The night before, BigBrother opened the door to the second bedroom in our suite well after he should have fallen asleep. In fact, I should have already climbed in bed and headed off to Snoozetown as well.
“I can’t sleeeeeep,” he whined at me.
I understood. The excitement of seeing their sister built all week long, only to be followed by a long car ride and only 15 minutes with her before everyone needed to get ready for bed. He knew the next day would bring lots of time together, and his little, excited heart and brain went into overdrive with the thought of it all.
I shuffled him off to bed before forcing myself off to bed as well, visions of siblings in my head.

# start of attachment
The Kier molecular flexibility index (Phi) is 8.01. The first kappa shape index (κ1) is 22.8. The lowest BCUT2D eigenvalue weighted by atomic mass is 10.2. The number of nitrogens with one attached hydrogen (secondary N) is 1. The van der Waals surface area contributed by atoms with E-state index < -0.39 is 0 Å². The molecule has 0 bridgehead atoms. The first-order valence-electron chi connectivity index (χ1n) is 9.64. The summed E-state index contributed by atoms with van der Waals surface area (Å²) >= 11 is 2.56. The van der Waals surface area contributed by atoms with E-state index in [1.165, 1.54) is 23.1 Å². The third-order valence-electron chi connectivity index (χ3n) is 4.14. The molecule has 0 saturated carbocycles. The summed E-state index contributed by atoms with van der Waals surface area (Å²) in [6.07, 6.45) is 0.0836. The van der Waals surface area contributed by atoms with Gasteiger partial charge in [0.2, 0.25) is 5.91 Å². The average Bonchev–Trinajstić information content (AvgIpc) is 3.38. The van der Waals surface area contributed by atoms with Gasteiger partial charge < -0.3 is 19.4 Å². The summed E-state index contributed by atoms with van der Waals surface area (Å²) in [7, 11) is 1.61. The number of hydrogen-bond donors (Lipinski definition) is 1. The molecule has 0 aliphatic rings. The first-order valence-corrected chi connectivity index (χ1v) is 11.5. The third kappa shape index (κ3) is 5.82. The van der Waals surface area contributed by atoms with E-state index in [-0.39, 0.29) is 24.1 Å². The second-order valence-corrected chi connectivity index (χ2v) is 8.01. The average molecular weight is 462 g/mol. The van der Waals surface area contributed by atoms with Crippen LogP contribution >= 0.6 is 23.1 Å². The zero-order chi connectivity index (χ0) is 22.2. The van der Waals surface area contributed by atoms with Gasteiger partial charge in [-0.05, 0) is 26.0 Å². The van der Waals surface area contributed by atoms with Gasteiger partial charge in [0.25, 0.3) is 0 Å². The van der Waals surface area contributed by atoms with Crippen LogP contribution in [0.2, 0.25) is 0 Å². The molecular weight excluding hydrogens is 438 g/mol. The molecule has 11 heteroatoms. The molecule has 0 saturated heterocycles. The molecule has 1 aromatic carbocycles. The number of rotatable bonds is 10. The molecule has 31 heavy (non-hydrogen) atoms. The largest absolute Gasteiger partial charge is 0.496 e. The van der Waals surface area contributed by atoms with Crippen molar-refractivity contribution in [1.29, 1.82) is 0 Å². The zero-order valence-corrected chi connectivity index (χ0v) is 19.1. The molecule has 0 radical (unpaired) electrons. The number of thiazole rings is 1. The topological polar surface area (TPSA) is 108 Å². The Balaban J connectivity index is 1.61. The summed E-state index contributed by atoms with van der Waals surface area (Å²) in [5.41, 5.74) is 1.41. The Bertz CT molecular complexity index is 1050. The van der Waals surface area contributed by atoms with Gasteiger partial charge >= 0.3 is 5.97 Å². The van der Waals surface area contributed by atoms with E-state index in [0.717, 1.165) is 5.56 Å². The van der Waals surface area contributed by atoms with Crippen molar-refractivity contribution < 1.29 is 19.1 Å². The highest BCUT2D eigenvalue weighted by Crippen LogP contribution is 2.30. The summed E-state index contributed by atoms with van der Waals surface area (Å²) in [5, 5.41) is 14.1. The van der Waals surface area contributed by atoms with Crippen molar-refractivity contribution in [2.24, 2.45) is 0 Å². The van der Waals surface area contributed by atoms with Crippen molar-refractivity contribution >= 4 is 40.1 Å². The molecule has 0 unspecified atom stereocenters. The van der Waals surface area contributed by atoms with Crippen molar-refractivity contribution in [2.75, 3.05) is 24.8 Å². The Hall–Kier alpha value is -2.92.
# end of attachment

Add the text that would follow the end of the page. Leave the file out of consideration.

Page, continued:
Both boys woke ridiculously early the next morning, not too long after the snow plow in the parking lot forced me from my own slumber. I really understood, but goodness, I felt tired.
They spent the rest of their day playing with, eating with, laughing with, and making noise with their sister. The evening hours involved watching her on stage, whistling after every song, and staring at her with adoring eyes. Then more playing and laughing; more memory making together.
By the time we got back to our hotel suite, the boys looked as tired as they felt. We rushed through bedtime rituals and tucked them in. Not long after, I checked on them to find this: two brothers absolutely zonked out after a busy day with their sister.
I went to bed with a smile on my face.